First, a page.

September 23, 2017

Review: The Man Who Sold the Moon & Orphans of the Sky by Robert A. Heinlein

On sale now!

This week, we return to “Lessons from Science Fiction 101,” with a look at a master of scifi.

We’re talking, of course, about American science fiction author Robert A. Heinlein. One of the “Big 3” next to Clarke and Asimov when it comes to golden age science fiction, no one was better a weaving in sociological issues into their future mythology. [Read more...]

Review: Assignment in Eternity by Robert Heinlein

On sale now!

Why read old scifi? We’ve often heard this question kicked around in the darkened corners of science fiction conventions and on ye’ ole cyber webs. Hey, it’s true that we now live in an age where such red-letter sci-fi dates as 2001 and 1984 have come and gone… and even The Terminator’s Skynet was to have been long since operational by now. [Read more...]

Review: The Man-Kzin Wars Created by Larry Niven: the 25th Anniversary Edition

On sale now!

I love Niven’s Known Universe saga.  I was first introduced to this hard sci-fi future world via his landmark novel, Ringworld, still one of my all-time faves.

One enduring race in the Known Universe tales is the Kzinti, an intelligent and aggressive cat-like species. The Kzinti (or Kzin) are one of the most fascinating alien races in all of science fiction. I remember eagerly picking up and reading the very first installment of The Man-Kzin Wars series as a young Airman while stationed at Misawa Air Base, Japan.

And it’s hard to believe that it has been 25 years. This week’s review is The Man-Kzin Wars: the 25th Anniversary Edition created by Larry Niven. This new edition, out from Baen Books includes a new forward by the author and an introduction by series cover illustrator Stephen Hickman. The series is one of the longest running serializations in science fiction, and has cranked out thirteen volumes thus far. Number fourteen is due out in December of this year.

Niven reminiscences that he was at first reluctant to hand over the keys to the Known Space universe, but is now glad that he did. The first volume features two short stories and one novelette; The Warriors, by Larry Niven, Iron by Poul Anderson, & Cathouse by Dean Ing.

The Warriors is the original introductory tale by Niven himself outlining the fateful first contact between Man and Kzin. This comes at a time when humans have forsaken conflict for centuries, and have virtually no weaponry. The imperial Kzinti, however, are taken aback by a key piece of our technology, which, in turn, saves our primate hides. I always love how Niven’s stories are grounded in hard science and astrophysics— he’s the Clarke of his generation. Niven himself also notes in the new intro that he “doesn’t do war stories…” Perhaps it was for the best that he allowed other writers to create a new take on the Kzinti universe.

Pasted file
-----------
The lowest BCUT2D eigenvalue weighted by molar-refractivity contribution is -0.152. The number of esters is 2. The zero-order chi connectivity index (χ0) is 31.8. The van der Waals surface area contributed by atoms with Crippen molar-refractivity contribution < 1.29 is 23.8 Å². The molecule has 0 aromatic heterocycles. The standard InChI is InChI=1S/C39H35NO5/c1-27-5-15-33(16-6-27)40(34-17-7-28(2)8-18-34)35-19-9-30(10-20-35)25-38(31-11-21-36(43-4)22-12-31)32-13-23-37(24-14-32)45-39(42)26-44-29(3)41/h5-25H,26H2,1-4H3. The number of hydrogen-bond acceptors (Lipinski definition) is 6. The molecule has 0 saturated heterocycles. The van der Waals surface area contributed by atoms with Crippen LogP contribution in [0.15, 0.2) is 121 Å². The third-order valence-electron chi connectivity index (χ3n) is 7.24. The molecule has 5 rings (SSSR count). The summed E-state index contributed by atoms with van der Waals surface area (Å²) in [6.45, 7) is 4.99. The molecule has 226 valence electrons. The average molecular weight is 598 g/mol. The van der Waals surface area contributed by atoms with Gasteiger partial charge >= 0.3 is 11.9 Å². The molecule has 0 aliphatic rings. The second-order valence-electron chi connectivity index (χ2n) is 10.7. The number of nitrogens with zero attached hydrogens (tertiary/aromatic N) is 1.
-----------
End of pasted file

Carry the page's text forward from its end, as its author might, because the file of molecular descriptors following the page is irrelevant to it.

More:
Poul Anderson was a wise choice for Iron, a tale of humans and Kzin clashing over a lost technology. Anderson’s style is much like Niven’s, in that he can paint a convincing planet-scape. The Kzin, while aggressive, have actually co-opted much of their space-faring technology from other races, much like the alien invaders in Niven’s Footfall.

Cathouse by Dean Ing rounds out the book with a fascinating look at the often bypassed female Kzin. As unveiled in the Ringworld saga, contact and war with humanity has also forced the Kzin to evolve as well.

It’s also a small wonder that Niven’s novels (especially Ringworld) have never made it to the big screen.  Perhaps this is actually a good thing, as special effects technology is just now reaching the point where it can finally do justice to Niven’s vision. Fun-filled fact: did you know that the Kzinti were animated in the Star Trek universe of the early 1970’s?

Be sure to check out the anniversary edition of the book that started it all… expect more Man-Kzin Wars reviews on this site soon!

 

Review: Sixth Column by Robert Heinlein.

On sale now!

Heinlein is one of the greats, an American Science fiction master on par with Arthur C. Clarke and Isaac Asimov.  I grew up reading such works by the seminal great at Space Cadet, Farmer in the Sky, and Friday. To date, die-hard fans still rave about his Starship Troopers as “Star Wars before there was a Star Wars” and lament its 1997 movie adaptation. And with his naval background, Heinlein can arguably be called the grandfather of military sci-fi to boot. [Read more...]

Review: Alpha Centauri by William Barton and Michael Capobianco.

A Science Fiction Classic!

This week, we here at Astroguyz are taking a break from bringing you the cutting edge commentary on up and coming science fiction and groundbreaking works of science that you’ve come to know and love and are instead reaching into our way back machine and reviewing a tale from our copious shelves. This week’s offering is Alpha Centauri by William Barton and Capobianco. Alpha Centauri is a tale of the first interstellar mission to the nearest star system, a mission that departs a desperately over-crowded and socially collapsing solar system. [Read more...]

Review: A World Out of Time by Larry Niven.

A Hard Sci-Fi Classic!

This week, we want to take you forward in time via an often overlooked science fiction classic. In the modern era of cyber-punk and sword and sorcery that masquerades as Sci-Fi, author Larry Niven gives us tales that are still rooted in hard science. I like to think of writers of this ilk as counter-revolutionaries, or authors that meld today’s science with the sensibilities of a Clarke or an Asimov. Ringworld put him on the map, and other tales such as The Mote in God’s Eye or Footfall are like manna from heaven for those of us who like our science fiction with a splash of Sagan’s Cosmos. [Read more...]

Hitchhikers’ Guide to the Galaxy by Douglas Adams.

Hitchhikers’ Guide fills in a much needed void in Sci-Fi; that of the long form comedy.

[Read more...]